Intubation after rapid sequence induction performed by non-medical personnel during space exploration missions: A simulation pilot study in a Mars analogue environment

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Abstract

Background: The question of the safety of anaesthetic procedures performed by non anaesthetists or even by non physicians has long been debated. We explore here this question in the hypothetical context of an exploration mission to Mars. During future interplanetary space missions, the risk of medical conditions requiring surgery and anaesthetic techniques will be significant. On Earth, anaesthesia is generally performed by well accustomed personnel. During exploration missions, onboard medical expertise might be lacking, or the crew doctor could become ill or injured. Telemedical assistance will not be available. In these conditions and as a last resort, personnel with limited medical training may have to perform lifesaving procedures, which could include anaesthesia and surgery. The objective of this pilot study was to test the ability for unassisted personnel with no medical training to perform oro-tracheal intubation after a rapid sequence induction on a simulated deconditioned astronaut in a Mars analogue environment. The experiment made use of a hybrid simulation model, in which the injured astronaut was represented by a torso manikin, whose vital signs and hemodynamic status were emulated using a patient simulator software. Only assisted by an interactive computer tool (PowerPoint® presentation), five participants with no previous medical training completed a simplified induction of general anaesthesia with intubation. Results: No major complication occurred during the simulated trials, namely no cardiac arrest, no hypoxia, no cardiovascular collapse and no failure to intubate. The study design was able to reproduce many of the constraints of a space exploration mission. Conclusions: Unassisted personnel with minimal medical training and familiarization with the equipment may be able to perform advanced medical care in a safe and efficient manner. Further studies integrating this protocol into a complete anaesthetic and surgical scenario will provide valuable input in designing health support systems for space exploration missions.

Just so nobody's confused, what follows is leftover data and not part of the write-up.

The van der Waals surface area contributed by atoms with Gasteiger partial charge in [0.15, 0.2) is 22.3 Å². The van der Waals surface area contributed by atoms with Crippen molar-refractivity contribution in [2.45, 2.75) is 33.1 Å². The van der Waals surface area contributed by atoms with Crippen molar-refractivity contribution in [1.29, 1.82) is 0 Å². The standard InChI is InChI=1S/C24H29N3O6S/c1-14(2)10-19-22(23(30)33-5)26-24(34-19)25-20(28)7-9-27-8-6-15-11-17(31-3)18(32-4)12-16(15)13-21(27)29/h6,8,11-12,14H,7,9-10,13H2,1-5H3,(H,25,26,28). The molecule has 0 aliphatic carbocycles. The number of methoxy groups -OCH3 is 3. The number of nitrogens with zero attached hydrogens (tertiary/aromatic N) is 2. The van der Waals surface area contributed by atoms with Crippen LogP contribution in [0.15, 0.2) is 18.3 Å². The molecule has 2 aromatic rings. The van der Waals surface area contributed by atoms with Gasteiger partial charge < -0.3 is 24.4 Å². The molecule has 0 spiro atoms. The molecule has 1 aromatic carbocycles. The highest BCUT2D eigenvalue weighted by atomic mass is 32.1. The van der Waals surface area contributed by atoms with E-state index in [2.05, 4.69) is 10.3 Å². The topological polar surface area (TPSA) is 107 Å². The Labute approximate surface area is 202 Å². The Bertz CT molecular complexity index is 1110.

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Komorowski, M., & Fleming, S. (2015). Intubation after rapid sequence induction performed by non-medical personnel during space exploration missions: A simulation pilot study in a Mars analogue environment. Extreme Physiology and Medicine, 4(1). https://doi.org/10.1186/s13728-015-0038-5

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